According to experts, the comparison was based on detailed calculations by a budget expert, based on a list of all construction projects involving other government agencies, and the costs that Deutsche Bahn can legally claim from them. but he did not.
The plaintiff’s statement also stated that his secretary had been repeatedly harassed and criticized by officials who demanded that the wrong decisions be repeated.
It is not known how this memo was distributed in Deutsche Bahn. Three people familiar with the matter confirmed that it was true, two of them adding that subsequent staff members were closely followed by its author.
The company told FT it did not have any such documents but declined to comment if it was aware of the prosecutor’s estimate of € 600m. The letter writer took part “briefly” at the July meeting, the company said, adding that the man “had not completed July 2016”.
Some people familiar with the matter told FT that the two had been in close contact and follow-up since December 2015, and prior to July 2015 they had organized two meetings to deal with investigators and internal investigators, which for various reasons did not happen as planned. Deutsche Bahn told FT that it had found this “mysterious” scene “, adding that we were” denying it “.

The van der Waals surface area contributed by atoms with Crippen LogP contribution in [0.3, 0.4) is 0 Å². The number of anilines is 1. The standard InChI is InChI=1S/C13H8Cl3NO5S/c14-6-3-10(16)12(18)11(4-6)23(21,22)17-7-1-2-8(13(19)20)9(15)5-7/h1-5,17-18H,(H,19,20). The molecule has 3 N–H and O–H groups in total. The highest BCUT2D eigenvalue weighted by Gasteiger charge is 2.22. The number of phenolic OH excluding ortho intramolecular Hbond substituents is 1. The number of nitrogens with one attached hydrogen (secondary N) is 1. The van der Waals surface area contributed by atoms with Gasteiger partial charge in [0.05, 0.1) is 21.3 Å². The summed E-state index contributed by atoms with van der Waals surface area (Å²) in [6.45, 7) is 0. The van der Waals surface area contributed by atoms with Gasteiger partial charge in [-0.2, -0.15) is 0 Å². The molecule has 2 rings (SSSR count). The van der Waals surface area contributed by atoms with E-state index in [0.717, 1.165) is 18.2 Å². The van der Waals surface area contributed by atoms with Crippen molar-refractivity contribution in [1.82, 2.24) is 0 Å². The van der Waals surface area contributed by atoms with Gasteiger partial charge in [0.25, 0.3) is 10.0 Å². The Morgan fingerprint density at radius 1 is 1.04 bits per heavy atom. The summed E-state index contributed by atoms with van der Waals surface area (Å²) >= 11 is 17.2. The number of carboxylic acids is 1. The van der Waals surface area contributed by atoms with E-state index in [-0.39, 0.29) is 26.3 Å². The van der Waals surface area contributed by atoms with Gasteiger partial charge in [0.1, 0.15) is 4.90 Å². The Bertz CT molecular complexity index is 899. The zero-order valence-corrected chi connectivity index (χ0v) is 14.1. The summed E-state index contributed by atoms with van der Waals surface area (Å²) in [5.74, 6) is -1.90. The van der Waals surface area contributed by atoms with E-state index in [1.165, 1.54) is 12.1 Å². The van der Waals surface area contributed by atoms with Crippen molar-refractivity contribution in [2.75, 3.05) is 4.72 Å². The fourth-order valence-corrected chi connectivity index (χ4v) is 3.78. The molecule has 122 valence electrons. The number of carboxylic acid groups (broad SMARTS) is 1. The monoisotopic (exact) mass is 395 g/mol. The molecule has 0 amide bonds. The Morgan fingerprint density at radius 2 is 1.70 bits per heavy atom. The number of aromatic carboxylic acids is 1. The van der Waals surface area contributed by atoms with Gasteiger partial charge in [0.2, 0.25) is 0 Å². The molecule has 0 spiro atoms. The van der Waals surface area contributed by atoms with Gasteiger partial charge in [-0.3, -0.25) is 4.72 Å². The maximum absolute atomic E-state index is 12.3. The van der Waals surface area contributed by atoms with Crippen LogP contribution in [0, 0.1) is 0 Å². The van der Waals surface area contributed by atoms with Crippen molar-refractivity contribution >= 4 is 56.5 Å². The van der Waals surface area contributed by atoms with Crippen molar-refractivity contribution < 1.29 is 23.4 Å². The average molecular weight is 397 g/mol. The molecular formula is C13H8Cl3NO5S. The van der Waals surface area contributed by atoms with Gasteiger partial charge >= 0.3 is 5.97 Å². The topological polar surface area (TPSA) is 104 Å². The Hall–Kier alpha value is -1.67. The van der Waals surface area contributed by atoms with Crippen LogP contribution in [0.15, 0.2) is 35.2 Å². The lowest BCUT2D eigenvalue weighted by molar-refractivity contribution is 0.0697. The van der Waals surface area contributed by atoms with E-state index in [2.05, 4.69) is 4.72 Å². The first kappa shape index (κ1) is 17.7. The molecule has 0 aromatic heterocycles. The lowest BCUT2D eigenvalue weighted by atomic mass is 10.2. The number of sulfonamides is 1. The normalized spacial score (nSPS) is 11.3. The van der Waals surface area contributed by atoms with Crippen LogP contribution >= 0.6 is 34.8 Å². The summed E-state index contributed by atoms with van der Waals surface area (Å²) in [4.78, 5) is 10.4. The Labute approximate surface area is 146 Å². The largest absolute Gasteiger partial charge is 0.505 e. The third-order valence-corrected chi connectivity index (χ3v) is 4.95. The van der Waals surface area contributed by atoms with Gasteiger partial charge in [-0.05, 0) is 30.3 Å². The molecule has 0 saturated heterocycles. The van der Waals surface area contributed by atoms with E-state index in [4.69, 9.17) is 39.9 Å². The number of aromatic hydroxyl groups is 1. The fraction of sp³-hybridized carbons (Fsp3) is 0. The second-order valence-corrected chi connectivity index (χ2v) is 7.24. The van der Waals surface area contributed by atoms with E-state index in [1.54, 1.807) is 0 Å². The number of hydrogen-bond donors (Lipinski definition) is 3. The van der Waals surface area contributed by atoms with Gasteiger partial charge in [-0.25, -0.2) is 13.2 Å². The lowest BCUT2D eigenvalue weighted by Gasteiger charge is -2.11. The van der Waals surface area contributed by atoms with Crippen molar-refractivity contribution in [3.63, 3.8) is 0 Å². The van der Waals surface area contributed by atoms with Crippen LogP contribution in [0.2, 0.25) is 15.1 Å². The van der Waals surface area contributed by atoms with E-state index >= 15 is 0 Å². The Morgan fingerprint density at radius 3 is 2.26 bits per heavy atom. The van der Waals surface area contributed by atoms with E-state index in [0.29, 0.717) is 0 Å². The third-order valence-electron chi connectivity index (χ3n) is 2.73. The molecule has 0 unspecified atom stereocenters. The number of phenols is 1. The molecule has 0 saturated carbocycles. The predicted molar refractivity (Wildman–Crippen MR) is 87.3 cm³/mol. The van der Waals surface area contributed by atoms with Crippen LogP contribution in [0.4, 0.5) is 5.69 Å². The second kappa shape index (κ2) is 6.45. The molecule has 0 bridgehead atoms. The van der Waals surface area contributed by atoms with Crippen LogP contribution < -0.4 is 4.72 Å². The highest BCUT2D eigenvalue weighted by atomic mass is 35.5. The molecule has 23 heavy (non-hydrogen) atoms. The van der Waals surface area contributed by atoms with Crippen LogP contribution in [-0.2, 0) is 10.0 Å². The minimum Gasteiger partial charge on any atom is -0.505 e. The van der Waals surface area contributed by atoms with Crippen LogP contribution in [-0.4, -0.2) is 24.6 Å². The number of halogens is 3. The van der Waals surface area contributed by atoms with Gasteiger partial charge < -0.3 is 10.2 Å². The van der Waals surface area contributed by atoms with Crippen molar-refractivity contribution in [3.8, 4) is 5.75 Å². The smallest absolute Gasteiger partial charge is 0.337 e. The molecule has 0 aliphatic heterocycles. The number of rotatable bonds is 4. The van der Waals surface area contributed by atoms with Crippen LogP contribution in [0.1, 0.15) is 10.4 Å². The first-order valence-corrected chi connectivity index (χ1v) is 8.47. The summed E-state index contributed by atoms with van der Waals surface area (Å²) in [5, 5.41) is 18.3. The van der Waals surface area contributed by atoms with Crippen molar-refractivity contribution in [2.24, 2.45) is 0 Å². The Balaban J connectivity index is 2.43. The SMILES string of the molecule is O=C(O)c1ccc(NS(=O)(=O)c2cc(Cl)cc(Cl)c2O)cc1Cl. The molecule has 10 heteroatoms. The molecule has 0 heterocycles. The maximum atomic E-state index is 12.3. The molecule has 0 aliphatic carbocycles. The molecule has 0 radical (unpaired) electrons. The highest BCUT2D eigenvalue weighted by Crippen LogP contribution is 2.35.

A few weeks after the first follow-up meeting in January 2016, one of the defendants received written warnings for minor offenses such as late note-taking. In December 2016 the fortune teller was fired.
The employee filed a grievance against the dismissal of the employee in 2017. After returning to work a year later, the employee was dismissed again for some misconduct. During the ensuing several-year dispute, the judges repeatedly ruled that a second term had been imposed. However, a Stuttgart judge agreed with the Deutsche Bahn’s request to cancel the deal, saying that trust had been broken.
Deutsche Bahn said the actions of the employee are not necessarily linked to the complaints they disclose, noting that they refer to misconduct related to the work. The Stuttgart Court in July upheld the decision.
Deutsche Bahn confirmed that the second historian was out of action after the July meeting. Experts say the prosecutor is afraid of retaliation and believes there is no desire to investigate the allegations. Deutsche Bahn declined to comment on the reasons for the change of heart, but said the man was still working.
The company told FT that “the safety of whistleblowers who act in good faith is paramount”, adding that its successive approach was “high-quality, fully efficient and consistent with high expectations”.
In contrast, both staff members suspect that their information was disclosed to the project management superintendents unnecessarily, according to the report. Deutsche Bahn has strongly denied that it exposed the whistleblowers inside.
Two whistleblowers, known as FT, declined to comment.